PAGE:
We have lost our grip on any shared sense of reality. Post-Truth philosophers provide cold comfort, telling us we haven’t really lost anything; we have, in fact, gained understanding that reality has never been there to grip. And the deconstructivists tell us that the credibility of any source (and we can include the post-truth philosophers here) is up for grabs. Any way you turn it, truth is subjective and personal. Truth is what we agree upon. Truth is tribal. ROOM 10.19 weaves together a few psychoanalytic truths. We do not hold these truths to be self-evident. Psychoanalytic truths are hard won.
The term “analytic action” assumes new complexity when we use it to enhance meaningful discourse about our unsettling and turbulent political reality. It opens doors to the possibility of kindling a deeper connection to parts of our psychoanalytic heritage, such as Freud’s free clinic movement. It brings to mind concerns expressed by early psychoanalysts Otto Fenichel, Wilhelm Reich, and Erich Fromm about the way sick societies produce troubled minds. Most importantly, it introduces two pressing questions. First, what issues occurring outside the consulting room demand analytic action? Second, what renders “action” outside the consulting room “analytic”?
Catcalls of NYC is a grassroots initiative and collective that uses public chalk art to raise awareness about gender-based street harassment. We solicit stories of harassment and their locations in New York City. Then, we go to those locations, write out the comments word-for-word in sidewalk chalk alongside the hashtag #stopstreetharassment…
Think back, if you will, to the halcyon days of the Reagan regime, with the Great Communicator’s elaborate economic agenda he called “trickle-down economics.” The alleged benefits never trickled down to most of us, and we know now that the whole thing was little more than a hoax disguising further wealth distribution upward. (We’ll put aside, for now, the fact that the current administration has once again duped the nation and resurrected this bogus plan with its recent tax cuts and other deep discounts for the wealthy and superwealthy.)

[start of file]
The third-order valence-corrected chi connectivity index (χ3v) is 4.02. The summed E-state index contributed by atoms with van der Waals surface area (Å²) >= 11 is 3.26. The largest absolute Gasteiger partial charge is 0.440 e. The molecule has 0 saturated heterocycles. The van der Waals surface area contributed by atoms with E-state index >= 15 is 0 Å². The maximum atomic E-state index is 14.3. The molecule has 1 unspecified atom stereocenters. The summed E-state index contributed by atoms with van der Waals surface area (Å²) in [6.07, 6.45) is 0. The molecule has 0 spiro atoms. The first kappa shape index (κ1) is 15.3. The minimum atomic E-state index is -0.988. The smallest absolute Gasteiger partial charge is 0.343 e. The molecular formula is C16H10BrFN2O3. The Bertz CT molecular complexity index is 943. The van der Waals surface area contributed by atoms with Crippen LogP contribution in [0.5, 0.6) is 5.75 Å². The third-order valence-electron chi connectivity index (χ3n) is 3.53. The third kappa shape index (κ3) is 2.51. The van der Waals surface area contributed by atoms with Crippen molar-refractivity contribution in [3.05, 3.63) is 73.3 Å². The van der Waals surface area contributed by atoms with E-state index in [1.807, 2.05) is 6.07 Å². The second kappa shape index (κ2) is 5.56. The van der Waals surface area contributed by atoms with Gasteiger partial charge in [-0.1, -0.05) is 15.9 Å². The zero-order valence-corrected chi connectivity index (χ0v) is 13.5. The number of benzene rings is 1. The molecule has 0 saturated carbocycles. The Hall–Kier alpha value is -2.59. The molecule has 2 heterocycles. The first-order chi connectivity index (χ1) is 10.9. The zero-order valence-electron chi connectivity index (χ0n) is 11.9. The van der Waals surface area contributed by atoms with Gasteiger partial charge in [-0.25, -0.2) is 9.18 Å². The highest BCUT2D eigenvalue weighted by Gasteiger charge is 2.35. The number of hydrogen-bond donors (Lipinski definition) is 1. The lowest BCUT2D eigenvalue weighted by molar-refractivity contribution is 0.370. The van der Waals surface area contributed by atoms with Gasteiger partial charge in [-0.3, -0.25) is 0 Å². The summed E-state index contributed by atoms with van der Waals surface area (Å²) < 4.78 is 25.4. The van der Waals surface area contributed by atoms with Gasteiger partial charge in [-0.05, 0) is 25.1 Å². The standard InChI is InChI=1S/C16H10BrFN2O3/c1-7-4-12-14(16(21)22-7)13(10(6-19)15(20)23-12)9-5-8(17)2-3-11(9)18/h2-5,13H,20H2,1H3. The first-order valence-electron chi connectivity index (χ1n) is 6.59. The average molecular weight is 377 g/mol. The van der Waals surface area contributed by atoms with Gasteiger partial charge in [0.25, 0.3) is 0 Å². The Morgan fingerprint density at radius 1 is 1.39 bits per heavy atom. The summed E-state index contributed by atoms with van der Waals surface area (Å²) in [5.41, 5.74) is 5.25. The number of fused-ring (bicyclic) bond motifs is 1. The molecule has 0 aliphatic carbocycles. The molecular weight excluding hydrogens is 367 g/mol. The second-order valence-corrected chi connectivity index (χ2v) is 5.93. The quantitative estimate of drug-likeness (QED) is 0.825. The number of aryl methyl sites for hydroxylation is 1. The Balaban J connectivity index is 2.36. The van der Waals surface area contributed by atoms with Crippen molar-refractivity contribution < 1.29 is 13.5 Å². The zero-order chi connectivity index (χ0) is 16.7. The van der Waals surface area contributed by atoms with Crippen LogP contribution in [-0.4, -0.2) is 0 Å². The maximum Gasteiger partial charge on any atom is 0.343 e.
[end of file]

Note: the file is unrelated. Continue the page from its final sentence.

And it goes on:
Well, it has been a little over a year, and he’s still here. I have stopped binge-watching TV, but he is still infecting my life. How can I ignore the Greenland saga or tune out the furious tears in response to the caged children or the empty chair at the G7 climate session?
I remember my first time being at The Brotherhood/Sister Sol (Bro/Sis) and participating in their writing program, The Lyrical Circle. It was held in the space where we would be sharing and creating art for years to come. We met in a small room on the second floor of a beautiful brownstone in the Hamilton Heights neighborhood of Harlem. The walls were radiant with bright yellows, and beautiful West African art decorated the room.
All of us work at the boundary. In fact, we work and live at multiple boundaries. We belong to numerous systems and relational networks. The idea of boundary is a metaphor for where and when we come into contact with each other as human subjects and objects —what Thomas Ogden calls “the primitive edge of experience.”
Anna Fishzon navigates one of the most recent groups of work by Patrick Webb: Intimacies. Placing us in the hands of Punchinello — the main character in Webb’s scenes — Fishzon guides the conversation through the communion of two souls: the artist’s and his alter ego’s.
Punchinello cautiously becomes the thread linking the evolution of two worlds, neither absolute nor separate, between the realities of the artist and his character.
From 1999 through 2010, I lived in Caracas, Venezuela. I arrived just after Hugo Chávez began his presidency, so I saw a rather vibrant Venezuela for several years before its subsequent deterioration under Chávez’s Bolivarian Revolution. As an immigrant, I saw Venezuela as an outsider, and at the same time, I could reflect on the United States from outside its borders.
As a magazine at the intersection of the psychological and the political, Room has published a number of articles that aim to explore the cultural divides in the US and beyond. In this vein, Jacob Smith has written a piece about being an Evangelical Christian in 2019, who cares deeply about humanitarian as well as spiritual issues.